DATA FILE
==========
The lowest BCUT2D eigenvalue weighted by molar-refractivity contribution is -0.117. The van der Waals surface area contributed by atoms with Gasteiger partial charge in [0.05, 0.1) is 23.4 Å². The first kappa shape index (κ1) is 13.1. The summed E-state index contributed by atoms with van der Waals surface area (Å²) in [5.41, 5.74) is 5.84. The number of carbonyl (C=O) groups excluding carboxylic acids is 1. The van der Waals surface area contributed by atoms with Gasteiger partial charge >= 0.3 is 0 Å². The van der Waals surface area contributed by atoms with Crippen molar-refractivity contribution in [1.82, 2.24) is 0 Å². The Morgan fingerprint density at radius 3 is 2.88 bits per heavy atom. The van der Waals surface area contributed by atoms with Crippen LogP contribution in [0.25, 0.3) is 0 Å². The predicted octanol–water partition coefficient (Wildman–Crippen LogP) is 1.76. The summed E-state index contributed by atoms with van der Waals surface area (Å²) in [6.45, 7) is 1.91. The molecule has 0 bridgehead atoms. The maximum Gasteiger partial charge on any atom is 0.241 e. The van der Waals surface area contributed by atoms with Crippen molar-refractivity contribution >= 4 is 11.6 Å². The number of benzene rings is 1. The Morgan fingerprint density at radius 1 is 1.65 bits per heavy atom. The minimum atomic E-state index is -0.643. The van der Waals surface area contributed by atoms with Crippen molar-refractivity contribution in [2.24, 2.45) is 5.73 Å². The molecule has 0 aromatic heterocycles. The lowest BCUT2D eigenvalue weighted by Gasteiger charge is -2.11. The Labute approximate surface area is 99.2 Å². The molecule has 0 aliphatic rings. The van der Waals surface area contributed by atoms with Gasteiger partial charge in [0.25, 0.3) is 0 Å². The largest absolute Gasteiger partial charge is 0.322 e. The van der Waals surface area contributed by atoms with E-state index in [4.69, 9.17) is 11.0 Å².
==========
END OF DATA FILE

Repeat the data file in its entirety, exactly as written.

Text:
The lowest BCUT2D eigenvalue weighted by molar-refractivity contribution is -0.117. The van der Waals surface area contributed by atoms with Gasteiger partial charge in [0.05, 0.1) is 23.4 Å². The first kappa shape index (κ1) is 13.1. The summed E-state index contributed by atoms with van der Waals surface area (Å²) in [5.41, 5.74) is 5.84. The number of carbonyl (C=O) groups excluding carboxylic acids is 1. The van der Waals surface area contributed by atoms with Gasteiger partial charge >= 0.3 is 0 Å². The van der Waals surface area contributed by atoms with Crippen molar-refractivity contribution in [1.82, 2.24) is 0 Å². The Morgan fingerprint density at radius 3 is 2.88 bits per heavy atom. The van der Waals surface area contributed by atoms with Crippen LogP contribution in [0.25, 0.3) is 0 Å². The predicted octanol–water partition coefficient (Wildman–Crippen LogP) is 1.76. The summed E-state index contributed by atoms with van der Waals surface area (Å²) in [6.45, 7) is 1.91. The molecule has 0 bridgehead atoms. The maximum Gasteiger partial charge on any atom is 0.241 e. The van der Waals surface area contributed by atoms with Crippen molar-refractivity contribution >= 4 is 11.6 Å². The number of benzene rings is 1. The Morgan fingerprint density at radius 1 is 1.65 bits per heavy atom. The minimum atomic E-state index is -0.643. The van der Waals surface area contributed by atoms with Crippen molar-refractivity contribution in [2.24, 2.45) is 5.73 Å². The molecule has 0 aromatic heterocycles. The lowest BCUT2D eigenvalue weighted by Gasteiger charge is -2.11. The Labute approximate surface area is 99.2 Å². The molecule has 0 aliphatic rings. The van der Waals surface area contributed by atoms with Gasteiger partial charge in [0.25, 0.3) is 0 Å². The largest absolute Gasteiger partial charge is 0.322 e. The van der Waals surface area contributed by atoms with E-state index in [4.69, 9.17) is 11.0 Å².